Parker Vikings relish return to state tournament

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Eric Schmoldt
Sunday, June 15, 2014

JANESVILLE--Logan Coulter had a few days to let the feeling of advancing to the WIAA state baseball tournament sink in.

And by the time Janesville Parker practiced at Riverside Park on Friday, the Vikings left fielder had gotten a history lesson, as well.

“It just feels great to be the first team to go back there in more than 20 years,” the Parker junior said. “It’s really set in that that’s actually a big deal.

“It’s crazy that it’s been that long. My dad and some of the other players’ dads on this team went to state back in the 80s when coach (Dan) Madden was there.”

When the Vikings play in the Division 1 state tournament in Grand Chute on Tuesday, it will be their sixth apperance but first since 1992.

In fact, that was the last appearance by any program in the so-called “big three” boys sports. The football program has never been to a state-title game but was in the semifinals in 2001, and the basketball program’s two state appearances came in 1971 and ’72. The hockey program has recently made multiple trips to state, but it is a co-op with Janesville Craig.

This Parker team is showing that the school can still make noise at the state level despite being the smallest school, in terms of enrollment, in the Big Eight Conference.

History lesson

Thirty years ago, Parker was a staple at the state baseball tournament.

Madden took the Vikings to state six times between 1974 and 1992. The longest span between appearances was seven years, and the Vikings took home their lone state championship in 1977.

“Getting to the state tournament is tough,” Madden said this week. “In 1971, we had three guys off our high school team sign major league contracts and they weren’t able to get there.

“Then our first trip up there was 1974. Your first time there is always the most exciting. You really appreciate it when you get there.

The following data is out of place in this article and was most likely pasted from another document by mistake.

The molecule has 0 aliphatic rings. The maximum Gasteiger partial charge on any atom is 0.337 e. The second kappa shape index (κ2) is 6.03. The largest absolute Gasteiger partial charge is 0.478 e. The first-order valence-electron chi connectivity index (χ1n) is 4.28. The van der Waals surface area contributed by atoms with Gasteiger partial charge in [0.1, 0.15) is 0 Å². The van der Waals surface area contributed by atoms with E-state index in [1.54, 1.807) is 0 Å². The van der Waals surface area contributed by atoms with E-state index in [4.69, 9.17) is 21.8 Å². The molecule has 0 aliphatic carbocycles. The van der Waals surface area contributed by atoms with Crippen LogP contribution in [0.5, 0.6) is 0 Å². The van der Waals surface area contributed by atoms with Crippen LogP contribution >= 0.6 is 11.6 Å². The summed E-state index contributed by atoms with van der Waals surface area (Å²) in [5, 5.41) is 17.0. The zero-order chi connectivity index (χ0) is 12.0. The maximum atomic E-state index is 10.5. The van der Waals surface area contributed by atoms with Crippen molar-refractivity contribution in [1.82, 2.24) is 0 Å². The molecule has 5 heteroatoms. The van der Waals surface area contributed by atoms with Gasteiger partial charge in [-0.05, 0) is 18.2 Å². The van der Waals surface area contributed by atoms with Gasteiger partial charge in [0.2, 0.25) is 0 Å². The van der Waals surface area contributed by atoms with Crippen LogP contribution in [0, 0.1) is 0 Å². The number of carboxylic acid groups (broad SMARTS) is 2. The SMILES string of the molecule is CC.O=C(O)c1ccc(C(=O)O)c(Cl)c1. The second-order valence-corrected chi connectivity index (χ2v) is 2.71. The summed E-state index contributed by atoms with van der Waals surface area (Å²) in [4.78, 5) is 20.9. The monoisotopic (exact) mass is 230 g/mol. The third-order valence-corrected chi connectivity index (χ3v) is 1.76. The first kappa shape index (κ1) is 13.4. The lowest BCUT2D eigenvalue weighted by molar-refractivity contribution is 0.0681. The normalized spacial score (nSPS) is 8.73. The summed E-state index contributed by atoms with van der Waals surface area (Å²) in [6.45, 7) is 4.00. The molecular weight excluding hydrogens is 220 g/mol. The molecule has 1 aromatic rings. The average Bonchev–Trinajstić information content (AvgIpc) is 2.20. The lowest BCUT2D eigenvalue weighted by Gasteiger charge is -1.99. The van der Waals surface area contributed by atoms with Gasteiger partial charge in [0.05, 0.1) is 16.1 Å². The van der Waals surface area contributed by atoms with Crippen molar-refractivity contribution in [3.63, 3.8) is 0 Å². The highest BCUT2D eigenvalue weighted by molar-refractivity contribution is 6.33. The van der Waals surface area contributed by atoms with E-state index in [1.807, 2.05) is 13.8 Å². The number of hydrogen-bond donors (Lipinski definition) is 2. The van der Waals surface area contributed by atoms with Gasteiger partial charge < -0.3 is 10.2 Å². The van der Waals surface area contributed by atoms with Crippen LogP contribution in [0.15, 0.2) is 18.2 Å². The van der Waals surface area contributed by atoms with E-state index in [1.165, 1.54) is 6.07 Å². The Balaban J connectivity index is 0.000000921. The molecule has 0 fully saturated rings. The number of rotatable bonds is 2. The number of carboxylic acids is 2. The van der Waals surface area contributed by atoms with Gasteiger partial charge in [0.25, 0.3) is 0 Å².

“I was going through my notes, and of the games we won in the state tournament, we never gave up more than one run except the state championship game in ’77, and that one we won 6-2. So obviously the key to succeed at state is pitching.”

Madden retired in 1997 after 23 years of coaching Parker. There are plenty of ties between those 23 seasons and this year’s Parker team.

“This team means a lot to me, because there are four sons of former players on the team,” Madden said. “And then of the coaches, Brian Martin played for me, Mike Brooks played for me, Brian Bailey played for me and (Tom Klawitter) coached with me. So there are a lot of connections there.”

Martin, the team’s current head coach, said he’s been touched by the outpouring of support from the community.

“I’ve had teachers stopping by all week saying that this is awesome, and a lot of them were at the games this week,” Martin said. “The crowds down here … show there’s a lot of people from town interested in what’s going on.

“And for me, personally, hearing from my former players is huge. And hearing from guys I idolized—(legendary Janesville Craig coach Bob) Suter sent me an email, and I talk to Coach Madden a lot. Growing up with them being the baseball guys in town, it’s huge.